|'A Passion for Landscapes'||2 October 2018|
On Tuesday 2nd October, we welcomed Ed Collacott back to Devizes Camera Club to hear his presentation entirled 'A Passion for Landscapes'
Ed started by explaining that he had always been fascinated with landscapes. As a young boy he enjoyed the countryside and would seek out books with landscape pictures. His favoured subjects at school were always Art and Geography. Later, as a young man he taught these subjects at a school where he was able to set up a darkroom as an adjunct to his Art curriculum.
His interest in photography developed to the point when, having left teaching to travel, he decided to try and make a living from his hobby. In his early years he travelled all over the world taking photographs, but over the last 20 or so years his images have been taken while travelling around the UK in his camper van.
The first half of Ed’s presentation concentrated on trees and woodland landscapes taken in all seasons, at different times of day and in varying weather conditions. Most of his images were shown in panoramic format or in a square crop. He explained that these had been taken either with his large format panoramic camera (6x17 cms) or with his medium format camera (6x6 cms). He told us that he does not use either polarising or grad filters, preferring to wait for the right light.
In his early days, he said he concentrated on black & white images and showed us a series of winter woodland images. One, called “Winter Woods”, was his most successful image, while another “Woodland in Mist” was one of his favourites. And there was a series of Winter Oaks taken in his native Suffolk.
He showed us several images of what he called the Salisbury Oak. However, having taken many images over many years from a distance, he eventually met the farmer and was able to walk across the fields to the tree to discover that it was actually a Sweet Chestnut! One of his images was a quadriptych showing the “Salisbury Oak” in each of the four seasons. Another quadriptych was of beechwoods during the four seasons.
There were several images from the New Forest, where he said he loves the variety and structural quality of the trees. There were atmospheric autumnal shots showing moody shafts of light through trees in the mist at dawn. He explained that he often has to wait patiently for the light and the composition to come together. He said the longer you stand in one place in the woods, the more you see in the scene and the more wildlife you will encounter.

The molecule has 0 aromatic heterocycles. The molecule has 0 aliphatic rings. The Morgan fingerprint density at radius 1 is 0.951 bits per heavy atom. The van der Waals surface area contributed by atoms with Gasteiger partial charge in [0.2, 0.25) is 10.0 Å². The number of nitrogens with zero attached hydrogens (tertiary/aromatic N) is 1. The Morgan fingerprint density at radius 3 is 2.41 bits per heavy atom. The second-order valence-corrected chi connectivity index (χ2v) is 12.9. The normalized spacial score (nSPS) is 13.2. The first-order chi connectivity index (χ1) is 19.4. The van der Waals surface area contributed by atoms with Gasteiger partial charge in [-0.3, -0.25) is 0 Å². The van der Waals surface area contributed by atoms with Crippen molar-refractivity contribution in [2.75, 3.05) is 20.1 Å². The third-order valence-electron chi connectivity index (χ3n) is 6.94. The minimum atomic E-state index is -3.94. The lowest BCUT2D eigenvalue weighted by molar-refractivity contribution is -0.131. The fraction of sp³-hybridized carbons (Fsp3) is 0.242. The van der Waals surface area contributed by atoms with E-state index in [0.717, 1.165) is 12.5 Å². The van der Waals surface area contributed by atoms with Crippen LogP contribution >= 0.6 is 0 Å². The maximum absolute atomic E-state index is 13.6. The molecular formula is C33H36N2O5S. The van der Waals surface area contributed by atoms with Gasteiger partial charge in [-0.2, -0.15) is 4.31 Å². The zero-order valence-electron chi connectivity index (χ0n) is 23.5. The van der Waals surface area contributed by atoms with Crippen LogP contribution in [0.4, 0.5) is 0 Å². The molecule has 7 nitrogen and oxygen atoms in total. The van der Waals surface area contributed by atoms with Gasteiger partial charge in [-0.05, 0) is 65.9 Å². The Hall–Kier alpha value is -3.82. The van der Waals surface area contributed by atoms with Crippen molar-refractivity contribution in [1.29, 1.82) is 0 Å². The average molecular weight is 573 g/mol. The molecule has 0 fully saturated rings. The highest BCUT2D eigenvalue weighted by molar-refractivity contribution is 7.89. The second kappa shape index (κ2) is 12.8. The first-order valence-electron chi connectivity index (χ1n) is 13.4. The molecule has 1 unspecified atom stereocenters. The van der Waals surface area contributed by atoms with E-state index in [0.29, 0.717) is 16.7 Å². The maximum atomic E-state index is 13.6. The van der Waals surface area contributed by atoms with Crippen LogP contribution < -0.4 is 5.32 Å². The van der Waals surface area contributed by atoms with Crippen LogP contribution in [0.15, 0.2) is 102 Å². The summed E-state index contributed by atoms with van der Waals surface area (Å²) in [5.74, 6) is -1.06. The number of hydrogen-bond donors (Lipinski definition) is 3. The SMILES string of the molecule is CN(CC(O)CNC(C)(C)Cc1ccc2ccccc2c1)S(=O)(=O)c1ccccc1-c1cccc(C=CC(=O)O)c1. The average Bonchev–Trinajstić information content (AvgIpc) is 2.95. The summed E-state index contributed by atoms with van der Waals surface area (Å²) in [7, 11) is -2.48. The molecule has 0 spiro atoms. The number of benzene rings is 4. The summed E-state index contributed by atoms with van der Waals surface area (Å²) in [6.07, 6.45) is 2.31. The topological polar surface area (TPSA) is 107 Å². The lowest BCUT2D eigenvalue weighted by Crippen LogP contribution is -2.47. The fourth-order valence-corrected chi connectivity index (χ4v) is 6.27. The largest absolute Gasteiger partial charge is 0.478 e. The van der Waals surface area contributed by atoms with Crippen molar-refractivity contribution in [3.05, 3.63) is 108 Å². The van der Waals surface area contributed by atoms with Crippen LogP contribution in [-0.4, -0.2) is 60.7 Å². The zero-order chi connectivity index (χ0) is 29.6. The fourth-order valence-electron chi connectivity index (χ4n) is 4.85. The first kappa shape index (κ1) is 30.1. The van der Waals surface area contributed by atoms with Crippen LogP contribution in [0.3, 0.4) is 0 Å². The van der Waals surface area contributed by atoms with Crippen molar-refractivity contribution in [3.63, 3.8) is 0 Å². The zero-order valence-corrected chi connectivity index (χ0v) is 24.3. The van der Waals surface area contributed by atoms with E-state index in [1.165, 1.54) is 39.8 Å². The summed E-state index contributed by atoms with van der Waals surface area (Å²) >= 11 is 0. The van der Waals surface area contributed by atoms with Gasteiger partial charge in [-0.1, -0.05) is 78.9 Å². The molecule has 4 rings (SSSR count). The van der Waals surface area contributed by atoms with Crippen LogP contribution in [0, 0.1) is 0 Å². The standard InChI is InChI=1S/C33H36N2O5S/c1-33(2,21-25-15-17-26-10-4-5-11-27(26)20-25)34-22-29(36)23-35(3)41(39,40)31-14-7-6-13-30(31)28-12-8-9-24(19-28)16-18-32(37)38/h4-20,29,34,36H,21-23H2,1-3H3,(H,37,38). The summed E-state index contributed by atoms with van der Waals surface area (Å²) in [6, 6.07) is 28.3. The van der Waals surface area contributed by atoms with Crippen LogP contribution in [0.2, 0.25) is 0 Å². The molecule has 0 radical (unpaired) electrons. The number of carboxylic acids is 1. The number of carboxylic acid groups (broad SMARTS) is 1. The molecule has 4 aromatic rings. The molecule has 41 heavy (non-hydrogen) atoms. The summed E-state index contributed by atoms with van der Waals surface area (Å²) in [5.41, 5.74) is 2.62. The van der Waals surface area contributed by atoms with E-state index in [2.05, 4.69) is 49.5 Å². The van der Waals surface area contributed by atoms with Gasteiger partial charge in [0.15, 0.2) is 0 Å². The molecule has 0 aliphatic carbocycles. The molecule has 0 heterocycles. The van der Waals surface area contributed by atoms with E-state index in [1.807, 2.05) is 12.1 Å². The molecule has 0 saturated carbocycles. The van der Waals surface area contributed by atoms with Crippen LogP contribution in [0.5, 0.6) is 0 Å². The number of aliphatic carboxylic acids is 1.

Ed also like to photograph autumnal landscapes in places like Ashridge Estate in Herts, Stourhead, and Exmoor. He said that good images can be taken in these places a week or two before the peak of the colours, because fewer leaves will have fallen from the trees and there will be fewer gaps in the composition.
In the second half of the evening, Ed presented images of landscapes from around the UK. He started with some stunning images taken in Bath showing the Royal Crescent, the Circus and the weir at Pultney Bridge.
A wonderful panoramic view of Durdle Door was followed by the cliffs at Burton Bradstock in a storm, before moving on to Rhossili Beach on the Gower, Freshwater West beach in Pembrokeshire and a few shots on the Brecon Beacons. Then we saw a few great images in Snowdonia and the Lake District.
He described a day spent in heavy showers waiting for the promised sunshine before being rewarded with differential lighting and a rainbow over the Langdale Pikes. He also explained that he had avoided taking images of the over photographed Buttermere Pines until one morning he captured them disappearing into the mist, with early morning sunlight catching the mountain top, all reflected in the waters of the lake.
He showed two images of blood-red dawn skies reflected in the seas off Northumberland. One showed Dunstanburgh Castle as a small silhouette on the right and the other a slightly larger silhouette of Bamburgh Castle. Both very dramatic but ultimately fairly simple compositions.
On into Scotland with images taken in Glenco and Rannoch Moor. Ed said that, when he first took photos of Buachaille about 20 years ago, very few people went there and the vegetation was more plentiful. Now, however, thousands of people want to take the photograph and the ground has been trampled and worn.
On Skye, Ed often stays at the Sligachan campsite and he showed a number of dawn and early morning images taken in the vicinity, showing the Red Cullins and Marscoe. He drives up past Ullapool, where he took an amazing shot of a sunlit snowscape while it was snowing. In Sutherland he showed us a rugged landscape, shaped by ancient glaciers with no human habitation to be seen. At Cape Wrath he hiked the five miles to the wild and remote, but beautiful, beaches and dunes of Sandwood Bay.
And finally, he took us to the Outer Hebrides and to Harris in particular. Beaches to rival those in the Caribbean beautifully portrayed by Ed’s camera, a memorable image of a rainbow arch after a hailstorm and lovely sunset over North Uist rounded off a fabulous evening of wonderful landscape images.
In thanking Ed for a great evening’s entertainment, Steve, our Chairman, alluding to the title of the presentation said there was little doubt that Ed certainly has a Passion for Landscapes. A sentiment clearly emphasised by a warm round of applause from the audience. DF
Images © Ed Collacott Top: Magical Dawn, Right: Four Seasons, Centre: Winter Wood Bottom: Forces of Nature,Glencoe